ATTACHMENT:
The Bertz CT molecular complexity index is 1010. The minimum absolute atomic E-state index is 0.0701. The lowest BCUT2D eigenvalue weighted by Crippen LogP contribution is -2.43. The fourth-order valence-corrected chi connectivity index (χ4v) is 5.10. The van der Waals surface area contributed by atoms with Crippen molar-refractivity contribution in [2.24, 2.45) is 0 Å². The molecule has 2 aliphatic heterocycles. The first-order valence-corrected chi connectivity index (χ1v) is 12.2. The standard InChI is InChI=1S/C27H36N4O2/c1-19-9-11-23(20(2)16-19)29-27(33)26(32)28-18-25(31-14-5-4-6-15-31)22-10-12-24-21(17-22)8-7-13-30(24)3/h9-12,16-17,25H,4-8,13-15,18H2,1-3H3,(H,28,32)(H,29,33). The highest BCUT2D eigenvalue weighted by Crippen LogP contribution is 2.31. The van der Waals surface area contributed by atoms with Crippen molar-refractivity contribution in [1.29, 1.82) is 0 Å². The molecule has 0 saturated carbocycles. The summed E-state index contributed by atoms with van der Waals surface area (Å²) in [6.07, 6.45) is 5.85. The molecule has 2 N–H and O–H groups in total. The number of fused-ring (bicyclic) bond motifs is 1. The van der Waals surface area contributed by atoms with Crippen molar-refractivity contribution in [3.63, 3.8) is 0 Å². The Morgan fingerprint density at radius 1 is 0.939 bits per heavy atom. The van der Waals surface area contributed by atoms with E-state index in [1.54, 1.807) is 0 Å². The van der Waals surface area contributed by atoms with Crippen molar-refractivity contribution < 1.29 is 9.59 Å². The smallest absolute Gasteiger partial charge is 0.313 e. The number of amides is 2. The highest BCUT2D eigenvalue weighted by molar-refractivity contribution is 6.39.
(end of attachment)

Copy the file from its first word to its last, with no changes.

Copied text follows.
The Bertz CT molecular complexity index is 1010. The minimum absolute atomic E-state index is 0.0701. The lowest BCUT2D eigenvalue weighted by Crippen LogP contribution is -2.43. The fourth-order valence-corrected chi connectivity index (χ4v) is 5.10. The van der Waals surface area contributed by atoms with Crippen molar-refractivity contribution in [2.24, 2.45) is 0 Å². The molecule has 2 aliphatic heterocycles. The first-order valence-corrected chi connectivity index (χ1v) is 12.2. The standard InChI is InChI=1S/C27H36N4O2/c1-19-9-11-23(20(2)16-19)29-27(33)26(32)28-18-25(31-14-5-4-6-15-31)22-10-12-24-21(17-22)8-7-13-30(24)3/h9-12,16-17,25H,4-8,13-15,18H2,1-3H3,(H,28,32)(H,29,33). The highest BCUT2D eigenvalue weighted by Crippen LogP contribution is 2.31. The van der Waals surface area contributed by atoms with Crippen molar-refractivity contribution in [1.29, 1.82) is 0 Å². The molecule has 0 saturated carbocycles. The summed E-state index contributed by atoms with van der Waals surface area (Å²) in [6.07, 6.45) is 5.85. The molecule has 2 N–H and O–H groups in total. The number of fused-ring (bicyclic) bond motifs is 1. The van der Waals surface area contributed by atoms with Crippen molar-refractivity contribution in [3.63, 3.8) is 0 Å². The Morgan fingerprint density at radius 1 is 0.939 bits per heavy atom. The van der Waals surface area contributed by atoms with E-state index in [1.54, 1.807) is 0 Å². The van der Waals surface area contributed by atoms with Crippen molar-refractivity contribution < 1.29 is 9.59 Å². The smallest absolute Gasteiger partial charge is 0.313 e. The number of amides is 2. The highest BCUT2D eigenvalue weighted by molar-refractivity contribution is 6.39.